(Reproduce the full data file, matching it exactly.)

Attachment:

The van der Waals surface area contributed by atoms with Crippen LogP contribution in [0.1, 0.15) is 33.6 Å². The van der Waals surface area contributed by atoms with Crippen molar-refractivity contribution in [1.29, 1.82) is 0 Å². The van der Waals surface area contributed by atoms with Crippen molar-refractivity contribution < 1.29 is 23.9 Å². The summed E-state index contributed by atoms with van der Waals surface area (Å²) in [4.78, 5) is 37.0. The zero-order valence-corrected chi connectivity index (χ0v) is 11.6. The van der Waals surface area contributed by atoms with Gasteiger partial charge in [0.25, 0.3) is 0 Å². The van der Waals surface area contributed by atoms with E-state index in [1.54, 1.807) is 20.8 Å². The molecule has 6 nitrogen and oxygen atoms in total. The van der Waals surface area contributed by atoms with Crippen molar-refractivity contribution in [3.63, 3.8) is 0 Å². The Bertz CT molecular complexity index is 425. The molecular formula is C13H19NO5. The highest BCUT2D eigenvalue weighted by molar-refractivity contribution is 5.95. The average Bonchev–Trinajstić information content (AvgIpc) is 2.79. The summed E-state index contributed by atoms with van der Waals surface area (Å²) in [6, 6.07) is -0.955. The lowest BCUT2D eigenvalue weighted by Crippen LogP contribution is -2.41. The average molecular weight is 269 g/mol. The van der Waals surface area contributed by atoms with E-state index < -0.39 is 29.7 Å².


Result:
The van der Waals surface area contributed by atoms with Crippen LogP contribution in [0.1, 0.15) is 33.6 Å². The van der Waals surface area contributed by atoms with Crippen molar-refractivity contribution in [1.29, 1.82) is 0 Å². The van der Waals surface area contributed by atoms with Crippen molar-refractivity contribution < 1.29 is 23.9 Å². The summed E-state index contributed by atoms with van der Waals surface area (Å²) in [4.78, 5) is 37.0. The zero-order valence-corrected chi connectivity index (χ0v) is 11.6. The van der Waals surface area contributed by atoms with Gasteiger partial charge in [0.25, 0.3) is 0 Å². The van der Waals surface area contributed by atoms with E-state index in [1.54, 1.807) is 20.8 Å². The molecule has 6 nitrogen and oxygen atoms in total. The van der Waals surface area contributed by atoms with Crippen molar-refractivity contribution in [3.63, 3.8) is 0 Å². The Bertz CT molecular complexity index is 425. The molecular formula is C13H19NO5. The highest BCUT2D eigenvalue weighted by molar-refractivity contribution is 5.95. The average Bonchev–Trinajstić information content (AvgIpc) is 2.79. The summed E-state index contributed by atoms with van der Waals surface area (Å²) in [6, 6.07) is -0.955. The lowest BCUT2D eigenvalue weighted by Crippen LogP contribution is -2.41. The average molecular weight is 269 g/mol. The van der Waals surface area contributed by atoms with E-state index < -0.39 is 29.7 Å².